When I go back to those classic thrash albums of my painful and awkward teens I always have to bring up my older brother. If it weren’t for him I would’ve been stuck in the cycle of hair metal and 12 bar blues far longer than I should’ve been. His 6 years on me gave him the foresight to acknowledge the pure genius of “the big four”: Metallica, Megadeth, Slayer, and Anthrax. You really don’t even have to venture out of those four if you don’t want to. No need when you have albums like Master Of Puppets, Peace Sells…But Who’s Buying, Reign In Blood, and of course Among The Living in your collection. Those four records are a microcosm of misspent youth, societal paranoia, middle finger to authority, horror film admiration, and everything else that appealed to 14-year olds that wore “I Am The Law” t-shirts and attempted to grow their hair long and mingled in Midwestern basements plotting to take over the world.
Of the big four, Anthrax always seemed to be the guys you could hang out with the easiest. There was a hell of a lot of brooding going on in the Metallica, Megadeth, and Slayer camps back in the 80s. A lot of self-serious 20-somethings getting drunk, strung out, and generally going for the nihilistic approach to proper rock living. Maybe it was growing up on the east coast, but Anthrax were just these fun dudes that loved comic books, horror movies, skating, and Stephen King novels(they probably loved music, too.) They never seemed to take themselves too seriously, which I think appealed to me. I loved heavy, dark music. But I also liked fart jokes, MAD magazine, Monty Python, and cartoons. I think the greater majority of Anthrax did as well. But besides being the dudes you could peruse the comic book store with, they could also play like mothereffers. You didn’t have to be really serious in your demeanor in order to tear faces off with your musical speed and dexterity. Among The Living was proof of that.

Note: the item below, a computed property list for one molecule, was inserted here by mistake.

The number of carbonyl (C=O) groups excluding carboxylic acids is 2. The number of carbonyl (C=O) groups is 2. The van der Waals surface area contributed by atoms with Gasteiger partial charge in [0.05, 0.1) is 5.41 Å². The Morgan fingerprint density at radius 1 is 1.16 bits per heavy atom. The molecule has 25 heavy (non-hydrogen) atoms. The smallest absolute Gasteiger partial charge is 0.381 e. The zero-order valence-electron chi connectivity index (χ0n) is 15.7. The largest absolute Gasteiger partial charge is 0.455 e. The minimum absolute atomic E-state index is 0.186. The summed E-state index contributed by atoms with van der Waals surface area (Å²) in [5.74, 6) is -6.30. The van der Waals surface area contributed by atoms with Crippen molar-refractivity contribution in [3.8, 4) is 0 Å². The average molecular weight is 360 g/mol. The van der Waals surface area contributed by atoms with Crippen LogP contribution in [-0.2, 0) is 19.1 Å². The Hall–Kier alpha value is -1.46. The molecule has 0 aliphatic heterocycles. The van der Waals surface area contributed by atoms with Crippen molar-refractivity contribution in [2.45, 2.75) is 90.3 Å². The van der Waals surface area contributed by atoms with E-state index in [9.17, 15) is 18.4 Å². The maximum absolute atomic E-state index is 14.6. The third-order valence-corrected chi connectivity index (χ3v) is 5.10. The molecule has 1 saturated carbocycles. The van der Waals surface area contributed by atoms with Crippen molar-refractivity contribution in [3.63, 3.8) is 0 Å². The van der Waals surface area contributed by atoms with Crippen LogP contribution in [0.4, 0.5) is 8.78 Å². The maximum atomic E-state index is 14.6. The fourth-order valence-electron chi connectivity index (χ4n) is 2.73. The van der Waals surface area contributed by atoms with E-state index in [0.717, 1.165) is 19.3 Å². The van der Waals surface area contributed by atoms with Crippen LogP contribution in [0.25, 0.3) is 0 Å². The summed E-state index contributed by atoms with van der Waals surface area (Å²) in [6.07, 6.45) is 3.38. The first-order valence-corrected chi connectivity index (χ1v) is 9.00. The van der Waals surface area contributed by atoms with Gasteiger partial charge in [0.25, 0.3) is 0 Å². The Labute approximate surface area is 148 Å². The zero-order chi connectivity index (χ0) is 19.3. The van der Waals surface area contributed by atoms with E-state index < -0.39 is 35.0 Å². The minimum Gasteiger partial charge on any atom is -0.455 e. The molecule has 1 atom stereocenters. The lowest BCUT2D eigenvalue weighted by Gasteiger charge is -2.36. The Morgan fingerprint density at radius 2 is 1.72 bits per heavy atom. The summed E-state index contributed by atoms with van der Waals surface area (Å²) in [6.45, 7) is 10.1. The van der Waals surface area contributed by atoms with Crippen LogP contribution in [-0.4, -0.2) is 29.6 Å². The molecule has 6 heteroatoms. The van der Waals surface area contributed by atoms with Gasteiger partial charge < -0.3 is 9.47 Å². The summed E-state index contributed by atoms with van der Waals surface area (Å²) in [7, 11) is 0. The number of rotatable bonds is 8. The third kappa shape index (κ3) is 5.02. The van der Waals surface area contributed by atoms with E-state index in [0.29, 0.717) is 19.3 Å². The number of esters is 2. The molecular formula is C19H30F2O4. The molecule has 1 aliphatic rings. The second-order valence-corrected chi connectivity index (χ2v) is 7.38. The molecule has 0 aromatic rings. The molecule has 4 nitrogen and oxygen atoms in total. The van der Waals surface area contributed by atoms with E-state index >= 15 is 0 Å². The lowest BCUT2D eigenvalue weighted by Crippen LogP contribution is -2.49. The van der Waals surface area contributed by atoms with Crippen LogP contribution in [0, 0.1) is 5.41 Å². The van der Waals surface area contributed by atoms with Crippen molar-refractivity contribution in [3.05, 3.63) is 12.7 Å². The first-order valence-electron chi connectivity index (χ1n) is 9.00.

What can I say about this album that hasn’t already been said a million times before? It is THE ultimate thrash/speed metal album. The band’s hardcore roots show through, as do their progressive tendencies that will bloom on their other classic Persistence Of Time. There’s also plenty of nods to the band’s love of horror, comics, and pretty much whatever else they were into at the time. “Among The Living” was based of Stephen King’s The Stand, and in-particular the main antagonist Randall Flagg. “Disease! Disease! Spreading the disease. With some help from Captain Trips, He’ll bring the world down to his knees“, Joey Belladonna sings over a rapid fire drum part from the great Charlie Benante. Scott Ian and Dan Spitz chug out riffs like pros while Frank Bello lays down some serious low end. It’s, for me, one of the best openings on any speed metal album(“War Ensemble” on Slayer’s Seasons In The Abyss a close second.) Then you are thrown into the mosh pit with “Caught In A Mosh”. My daughter came home from school yesterday and said some kids said they were going to start a mosh pit after school. The cops showed up for this supposed event. I asked her if she knew what a mosh pit was. She said kids getting in a fight in a circle. I told her no, it’s guys(and gals) showing each other their mutual appreciation for aggressive music by running around in a circle and pushing and kicking each other. It’s like bonding, for the leather-clad and disgruntled crowd. She said “oh”. I asked her if there was going to be music involved for this supposed event and she said no. Pfft…amateurs.